We Seattleites who are over the age of 15 all grew up with the Seattle Supersonics. And if you were a fan of the NBA and the Sonics (like me), not having a team anymore has left a gaping hole in those months that the Sonics would have otherwise filled … whether a good team or bad.

Every May, it seems, the Mariners are trying to figure out if they are going to be a .500 team or not. We patiently take another bite of that apple; after all, those are the Mariners that we love. The underdog. The “it-could-happen-maybe” factor.

In previous Aprils and Mays and sometimes Junes, we had basketball to ease the anxiety of a so-so start of a Mariners season. But these past five months of May, I have found myself trying to fill a void that not having the Sonics has created. Of course we can’t pull for some other NBA team. I have tried to find another team, but it doesn’t work. “Some other team” just ain’t the Sonics. I went to a Clippers game this season — the first NBA experience I’ve had since the Sonics left — and it felt so very weird. I tried to get into it, but in the end, it was just a hollow exercise in sports watching.

The following things have helped, in these laid-bare months, now that there is no NBA in Seattle:

1) Get More Involved With Your Kids. Ah, but my kids are in their teen years. Parent involvement is a contact sport with teens I am finding out, and not unlike trying to pry cement from a sidewalk with a crowbar.

2) Get Marriage Equality All Legal’d Up In Washington State. Check. Next?

3) Legalize Pot. Right. That too.

4) Find A Sonic-Crazy Billionaire Or Two To Bring A Team Back. Right. That too. No city will probably ever see something like we have experienced here in Seattle with Chris Hansen and Steve Ballmer thus far. These guys are hell-bent on bringing our Sonics back.

5) Get Into The English Premiership. I’ve tried to get myself into soccer. In England and the rest of the world, they are crazy for it. I try and try again … but alas, it just isn’t the Sonics.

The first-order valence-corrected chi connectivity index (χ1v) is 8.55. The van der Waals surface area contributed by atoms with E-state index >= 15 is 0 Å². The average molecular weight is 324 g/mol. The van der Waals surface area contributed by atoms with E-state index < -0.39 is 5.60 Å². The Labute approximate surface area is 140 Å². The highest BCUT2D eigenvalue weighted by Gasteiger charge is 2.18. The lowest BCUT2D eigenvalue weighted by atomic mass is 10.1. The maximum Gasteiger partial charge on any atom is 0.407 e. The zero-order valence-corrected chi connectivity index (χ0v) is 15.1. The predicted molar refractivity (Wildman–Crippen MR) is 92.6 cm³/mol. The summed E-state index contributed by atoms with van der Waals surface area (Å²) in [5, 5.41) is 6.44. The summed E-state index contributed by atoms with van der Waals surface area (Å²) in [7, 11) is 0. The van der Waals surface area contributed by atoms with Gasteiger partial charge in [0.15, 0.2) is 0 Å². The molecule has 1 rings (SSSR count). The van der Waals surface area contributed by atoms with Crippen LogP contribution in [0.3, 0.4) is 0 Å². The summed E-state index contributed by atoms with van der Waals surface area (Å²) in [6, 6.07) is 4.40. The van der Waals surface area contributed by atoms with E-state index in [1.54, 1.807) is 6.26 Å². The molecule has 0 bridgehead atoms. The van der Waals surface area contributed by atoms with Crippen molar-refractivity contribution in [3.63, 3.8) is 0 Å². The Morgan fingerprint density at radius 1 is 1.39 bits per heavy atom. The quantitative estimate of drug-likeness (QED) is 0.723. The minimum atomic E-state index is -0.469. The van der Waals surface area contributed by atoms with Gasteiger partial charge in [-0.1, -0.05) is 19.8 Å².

6) Have An NFL Team Go Deep Into The Playoffs. Go Hawks! You have lessened our pain of no NBA in this past year.

7) Cram More People Into The Seattle City Limits. Have you heard of these things called “APodments”? Yes, inside of some of our more congested areas, there is a sort of boarding house clause, an exemption that is now being pounced upon by area developers. Apartments are being built with a communal kitchen and small bedrooms that the leasor can rent to sub-leasers. An interesting idea for the city dweller, I suppose, but the jury is still out on how this will affect urban traffic that is already taxed to the hilt. See also, “micro-apartments.” It’s getting tight in here Seattle.

8) Help KEXP With Their Move Next Year. We are very lucky to have a station such as KEXP. The music and programs that they air is the true alternative. They have always had vision, and have always been a proponent of local music, while keeping the national and international artists involved. A money-raising venture will be underway soon, to help with their move to a new location in the Seattle Center. This non-profit is a local treasure. Get behind it!

9) Go To Shawn Kemp’s Restaurant Oskar’s Kitchen. Good food and bittersweet memories just a block from Key Arena. The feel of this restaurant is a mix between indie-Seattle and a sport’s bar. Kind of a perfect little joint for breakfast and more. Shawn does show up all of the time too. Get your Sonics fix!

10) Listen To The New Alice In Chains. They are Seattle rock at its best, and the new record is stunningly good. Period.

BRING OUR SONICS BACK!
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Post by Blackstar Wed Apr 27, 2022 2:59 pm

Keeping Humble as a Musician

by Duff McKagan
Thursday, May 23, 2013


One of the most important parts of a musicians’ mindset is confidence. If you aren’t constantly terrified of your instrument, there is an ease-of-mind that starts to set in. When your head isn’t completely messing with you as much, your playing will start to flow. Put it this way: Do you even think at all when you walk or ride a bike? Probably not. It is effortless, and playing your instrument, hopefully one day, will be somewhere in this same frame-of-mind as walking and chewing gum.